• psuLemonpsuLemon Posts: 35,101Member, MFP Moderator, Greeter, Premium MFP Moderator Posts: 35,101Member, MFP Moderator, Greeter, Premium MFP Moderator
    donkey9512 wrote: »
    AnvilHead wrote: »
    donkey9512 wrote: »
    jseams1234 wrote: »
    Most "hard gainers" have a problem putting on mass at all... be it either fat or muscle. The problem with the vast majority of them is simply not getting enough calories. I don't think anybody ever advocates for nothing but "bad" food. You still need to meet your micro and macro nutritional needs to stay healthy... but you CAN meet those needs and still eat at McDonald's every single day. Go check out BB.com, reddit /bodybuilding /gainit /naturalbodybuilding and see that their is one thing in common when most people talk about "hard gains" - super skinny guys/gals who can't gain at all - It's not just muscle for most of them, it's both.

    With guys and gals who can put on pounds no problem but have issues with gaining muscle mass or strength, it's almost ALWAYS because they aren't lifting with progressive overload or a proper program and has nothing do with what foods they are eating.

    btw - I'm a "hard gainer" and it was an understanding of concepts like CICO and forums and threads like this that finally helped.

    I agree with everything you said except I take issue with the statement '...but you CAN meet those needs and still eat at McDonald's every single day.'.

    The average meal at Mcdonalds with a Bigmac, large fries and soft drink is probably about in the neighborhood of 1500 to 1750 calories. So if someone requires, say 2500 calories to maintain their weight then they probably should aim to consume 3000 calories per day. Which means would be consuming over half their target calories in empty calories every day! Those super skinny hardgainers that no matter what cannot gain weight are simply not eating enough and/or are very active. Maybe a minority of hardgainers can get away with McDonalds every day but it will catch up with you as you age. There are better strategies to gain weight that still allow for indulgences.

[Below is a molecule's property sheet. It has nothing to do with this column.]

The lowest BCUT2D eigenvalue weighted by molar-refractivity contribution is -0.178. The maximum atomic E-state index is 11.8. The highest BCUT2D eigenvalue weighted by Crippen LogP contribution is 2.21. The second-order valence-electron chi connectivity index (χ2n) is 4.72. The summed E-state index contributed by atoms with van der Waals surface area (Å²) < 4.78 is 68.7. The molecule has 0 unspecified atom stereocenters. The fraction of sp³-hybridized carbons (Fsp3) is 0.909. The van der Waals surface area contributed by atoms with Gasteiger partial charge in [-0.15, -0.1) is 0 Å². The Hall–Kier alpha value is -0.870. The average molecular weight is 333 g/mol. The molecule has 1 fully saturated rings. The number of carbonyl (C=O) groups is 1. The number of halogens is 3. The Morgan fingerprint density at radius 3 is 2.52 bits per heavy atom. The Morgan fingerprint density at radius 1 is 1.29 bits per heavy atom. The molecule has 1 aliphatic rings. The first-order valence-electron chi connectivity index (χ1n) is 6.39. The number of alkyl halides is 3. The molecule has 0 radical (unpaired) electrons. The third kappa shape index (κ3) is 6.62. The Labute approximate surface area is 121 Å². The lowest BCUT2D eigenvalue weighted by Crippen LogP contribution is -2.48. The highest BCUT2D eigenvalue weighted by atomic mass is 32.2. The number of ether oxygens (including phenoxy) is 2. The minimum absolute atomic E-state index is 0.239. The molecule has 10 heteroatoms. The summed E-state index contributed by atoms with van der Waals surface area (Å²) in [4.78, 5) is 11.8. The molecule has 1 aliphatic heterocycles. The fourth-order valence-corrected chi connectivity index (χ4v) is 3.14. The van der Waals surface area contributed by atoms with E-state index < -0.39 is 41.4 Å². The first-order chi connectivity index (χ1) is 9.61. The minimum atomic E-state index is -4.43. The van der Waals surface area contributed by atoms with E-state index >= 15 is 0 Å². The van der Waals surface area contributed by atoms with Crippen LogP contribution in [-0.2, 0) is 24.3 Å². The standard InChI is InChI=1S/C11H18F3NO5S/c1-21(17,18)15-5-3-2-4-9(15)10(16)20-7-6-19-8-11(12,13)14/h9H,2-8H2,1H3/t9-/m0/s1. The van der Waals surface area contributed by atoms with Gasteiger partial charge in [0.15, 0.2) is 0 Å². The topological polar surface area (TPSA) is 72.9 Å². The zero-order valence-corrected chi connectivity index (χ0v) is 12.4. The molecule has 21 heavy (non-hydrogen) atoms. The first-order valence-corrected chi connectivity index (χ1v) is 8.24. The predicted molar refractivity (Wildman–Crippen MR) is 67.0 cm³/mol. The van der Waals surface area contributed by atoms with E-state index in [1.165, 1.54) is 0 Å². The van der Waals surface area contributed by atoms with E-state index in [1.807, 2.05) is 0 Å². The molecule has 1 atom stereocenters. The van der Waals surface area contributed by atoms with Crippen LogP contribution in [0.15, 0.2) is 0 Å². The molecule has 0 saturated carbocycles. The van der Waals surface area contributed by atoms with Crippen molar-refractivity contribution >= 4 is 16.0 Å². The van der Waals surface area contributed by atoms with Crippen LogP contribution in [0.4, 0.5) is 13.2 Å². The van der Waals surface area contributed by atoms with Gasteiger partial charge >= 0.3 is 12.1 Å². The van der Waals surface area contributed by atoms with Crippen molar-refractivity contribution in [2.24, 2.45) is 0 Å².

I find it both comical and insightful that virtually every proponent of "clean eating" has to take their discussion to the extreme of eating nothing but fast food every single day in an attempt to make their point.

    As if one couldn't apply a little common sense, take context and dosage into consideration and moderate their intake of such foods and still have a healthy, balanced, well-rounded diet.

    He was responding to someone else who brought up eating mcdonalds everyday

    Exactly. And the danger that the average person reads into his comment and does not apply common sense. In other words, to use an outlier extreme case of a hardgainer who CAN get away with eating crap everyday and yet still struggle to gain much weight as a justification for the argument that 2000 calories in junk food EVERY DAY is okay ! ( Occasionally, someone wants cake or McDonalds and that's cool too)

    There are enough people struggling with obesity that it could be a misleading example.

    I'd recommend you take a step back and read the whole thread, as this exact argument has been made. Can someone take a restaurant.. and meat nutritional goals.. more than likely. Can you do it with just a big mac, fries and a soda.. probably not, but that is being obtuse since no one eats like that and no one is advocating it.

    But right now, that issue isn't the intent of the thread, it's one or two peoples extreme interpretation of how the information potentially could be used. And it's no different than the who aren't that eating this food or that food (i.e., doughnuts vs broccoli) is better for you while you lose weight; as if you can't have been and still meet nutritional needs.